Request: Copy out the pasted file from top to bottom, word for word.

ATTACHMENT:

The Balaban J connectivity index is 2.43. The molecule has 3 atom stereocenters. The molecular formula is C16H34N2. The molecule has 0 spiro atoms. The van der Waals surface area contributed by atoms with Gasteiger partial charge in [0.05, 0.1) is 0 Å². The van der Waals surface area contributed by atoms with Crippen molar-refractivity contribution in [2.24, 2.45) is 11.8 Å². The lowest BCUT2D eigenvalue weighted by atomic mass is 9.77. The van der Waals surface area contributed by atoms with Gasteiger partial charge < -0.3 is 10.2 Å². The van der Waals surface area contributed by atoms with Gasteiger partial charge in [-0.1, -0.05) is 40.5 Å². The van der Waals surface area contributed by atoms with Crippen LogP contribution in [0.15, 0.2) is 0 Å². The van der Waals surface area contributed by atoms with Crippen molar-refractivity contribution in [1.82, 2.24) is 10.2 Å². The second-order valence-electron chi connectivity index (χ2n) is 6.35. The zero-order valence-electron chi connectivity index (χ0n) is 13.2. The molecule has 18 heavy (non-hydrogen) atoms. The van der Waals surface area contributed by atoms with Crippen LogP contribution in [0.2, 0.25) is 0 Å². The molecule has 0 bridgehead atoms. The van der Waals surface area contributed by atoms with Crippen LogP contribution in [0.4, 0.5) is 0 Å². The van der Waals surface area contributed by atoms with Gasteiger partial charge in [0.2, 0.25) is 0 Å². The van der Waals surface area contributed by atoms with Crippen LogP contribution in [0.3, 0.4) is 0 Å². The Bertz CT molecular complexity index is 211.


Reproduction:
The Balaban J connectivity index is 2.43. The molecule has 3 atom stereocenters. The molecular formula is C16H34N2. The molecule has 0 spiro atoms. The van der Waals surface area contributed by atoms with Gasteiger partial charge in [0.05, 0.1) is 0 Å². The van der Waals surface area contributed by atoms with Crippen molar-refractivity contribution in [2.24, 2.45) is 11.8 Å². The lowest BCUT2D eigenvalue weighted by atomic mass is 9.77. The van der Waals surface area contributed by atoms with Gasteiger partial charge < -0.3 is 10.2 Å². The van der Waals surface area contributed by atoms with Gasteiger partial charge in [-0.1, -0.05) is 40.5 Å². The van der Waals surface area contributed by atoms with Crippen LogP contribution in [0.15, 0.2) is 0 Å². The van der Waals surface area contributed by atoms with Crippen molar-refractivity contribution in [1.82, 2.24) is 10.2 Å². The second-order valence-electron chi connectivity index (χ2n) is 6.35. The zero-order valence-electron chi connectivity index (χ0n) is 13.2. The molecule has 18 heavy (non-hydrogen) atoms. The van der Waals surface area contributed by atoms with Crippen LogP contribution in [0.2, 0.25) is 0 Å². The molecule has 0 bridgehead atoms. The van der Waals surface area contributed by atoms with Crippen LogP contribution in [0.4, 0.5) is 0 Å². The van der Waals surface area contributed by atoms with Gasteiger partial charge in [0.2, 0.25) is 0 Å². The van der Waals surface area contributed by atoms with Crippen LogP contribution in [0.3, 0.4) is 0 Å². The Bertz CT molecular complexity index is 211.